Author Topic: Figures in a Landscape (1970)  (Read 880 times)

mothman

  • I don't know why
Figures in a Landscape (1970)
« on: February 10, 2021, 12:07:58 AM »
This was a Lockdown 1 watch for me. I’d wanted to see it for years - despite knowing very little about it. Why? Well, bizarrely enough, my mum told me about it, years ago; I don’t know why she did. I sort-of want to think it was while we were discussing Southern Comfort, but that could be a totally different conversation. I recall her saying she thought it was very eerie and disturbing.

And it is. Two men, apparently British, plated by Robert Shaw and Malcolm McDowell, flee across an unnamed land, pursued by unidentified soldiers and a helicopter. But we don’t know anything about them, why they’re there, where they are, when it’s set. They appear to be soldiers (the book it’s based on, by Barry England, makes it more explicit they are), so are they PoWs? And if so, in what war?

The two men, McConnachie and Ansell respectively, have a constantly shifting dynamic that adds to the unease. Shaw is the older, more commanding presence but McDowell is no pushover. When the former kills a goatherd for no real gain, the latter is upset; but adding to the sense of disconnect from reality, there’s no real sense that a line has been crossed like if, say, an escapee in WW2 Germany had murdered a civilian.

They’re not the only characters though. The menacing helicopter is one - but years before the lorry in Spielberg’s Duel or the car in, er, The Car. And above all, the landscape is itself a character. You really get a sense of the distance they travel, the terrain (which varies intensely; it was filmed in Spain) they cross. Two years ago we drove to Croatia for a holiday; the way they head for the mountains which contain the border reminded me of the vistas we saw in Austria, Slovenia and Croatia.

This is real “no context” filmmaking. We don’t know when, where, or why. The helicopter and the mention of contraceptive pills puts it after a certain date, whereas the soldiers having bolt-action rifles (when most militaries have transitioned to assault rifles in the past fifty years) conversely dates it. Ansell was a shop clerk before presumably joining or being drafted into the army; is this some then-future war? A world war 3? There are neutral countries - like the one they hope to flee to the border of. It put me in mind of brief mentions of a historical WW3 in Heinlein’s Starship Troopers, like the remnants of two long-lost divisions of British paratroopers routed and taken prisoner in Asia in that novel. Also, in the source novel they call the soldiers “Goons;” whereas some have drawn Vietnam allusions (“Gooks”) from that, it also was the name British PoWs gave to prison guards in WW2 camps like Stalag Luft 3. WW2 was very much a recent memory in 1970; Christ, now, that’s how long it’s been since Euro ‘96...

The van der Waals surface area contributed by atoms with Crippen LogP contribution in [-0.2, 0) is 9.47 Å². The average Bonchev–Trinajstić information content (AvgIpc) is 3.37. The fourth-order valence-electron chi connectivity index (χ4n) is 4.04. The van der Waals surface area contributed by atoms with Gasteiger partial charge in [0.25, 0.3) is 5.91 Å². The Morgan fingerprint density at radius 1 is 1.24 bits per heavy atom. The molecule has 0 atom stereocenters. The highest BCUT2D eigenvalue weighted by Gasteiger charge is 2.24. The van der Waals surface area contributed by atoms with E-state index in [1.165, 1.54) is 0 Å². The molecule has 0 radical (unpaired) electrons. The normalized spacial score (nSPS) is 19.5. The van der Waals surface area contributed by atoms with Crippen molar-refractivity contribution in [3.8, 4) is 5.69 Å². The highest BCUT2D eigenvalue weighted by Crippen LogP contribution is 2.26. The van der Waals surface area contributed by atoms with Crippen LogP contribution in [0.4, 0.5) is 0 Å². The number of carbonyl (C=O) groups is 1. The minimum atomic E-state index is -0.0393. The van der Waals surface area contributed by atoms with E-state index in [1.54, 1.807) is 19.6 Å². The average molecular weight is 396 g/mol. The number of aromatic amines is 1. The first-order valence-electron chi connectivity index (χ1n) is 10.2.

Chedney Honks

  • When life gives u no hair, ball spin
Re: Figures in a Landscape (1970)
« Reply #1 on: February 10, 2021, 07:24:06 AM »
This sounds intriguing, what a great concept and cast. I'll definitely keep an eye out for it. Only available on imported Region A Blu-ray so fairly expensive for a blind buy but hopefully I can find a copy in the wild.

Bad Ambassador

  • Sit down, Mario!
Re: Figures in a Landscape (1970)
« Reply #2 on: February 10, 2021, 09:05:43 AM »

Re: Figures in a Landscape (1970)
« Reply #3 on: February 23, 2021, 07:49:39 PM »

Bumping this thread as a recommendation to watch Figures In A Landscape.

I picked it up as part of a rare collection of VHS tapes about 15 years ago, titled as The Hunted, watched it knowing nothing about it and was blown away. Even before reading about the subtext, symbolism and the fact that it was directed by exiled film maker Joseph Losey, I knew there was more to it than just a film about two men on the run.

Well worth a watch on the YouTube link in the above post.

Re: Figures in a Landscape (1970)
« Reply #4 on: March 01, 2021, 12:08:57 PM »
Sounds interesting. I mostly associate Losey with his Harold Pinter collaborations and similar films, mostly about people trapped in small spaces or confined social situations, or court, while this sounds a much more cinematic, open-air film. But actually looking at IMDb, Losey did a huge variety of films in pretty much every genre (from spy spoof Modesty Blaise to all-out horror to neo-noir.)

It also sounds a bit like Jan Nemec's excellent Czech New Wave film Diamonds of the Night (1964) which is about two teenagers on the run in World War Two, but avoids almost all historical reference in place of immediacy: people running, hiding, looking for food. Could be entirely different though.

The Mollusk

  • Yeah, you better gasp collectively
Re: Figures in a Landscape (1970)
« Reply #5 on: March 02, 2021, 09:34:00 AM »
This is deffo going on my watchlist, sounds like my sort of thing. Cheers for the reccs.

Bad Ambassador

  • Sit down, Mario!
Re: Figures in a Landscape (1970)
« Reply #6 on: March 02, 2021, 09:36:27 AM »
Remember reading about it in Total Film decades ago, on the page where people could write in with vague memories of films and the researchers would find out what it was. Someone remembered men being chased across the desert by a helicopter. I covered the film for a podcast last year, and liked it very much.

mothman

  • I don't know why
Re: Figures in a Landscape (1970)
« Reply #7 on: March 02, 2021, 04:51:20 PM »
Odd coincidence: your saying that reminded me of the thread I made on The Quiet Earth, which mentioned its regular appearances in the IMDb’s what’s-that-film page. And in that thread, someone mentions Night Of The Comet - another Lockdown 1 (re)watch.

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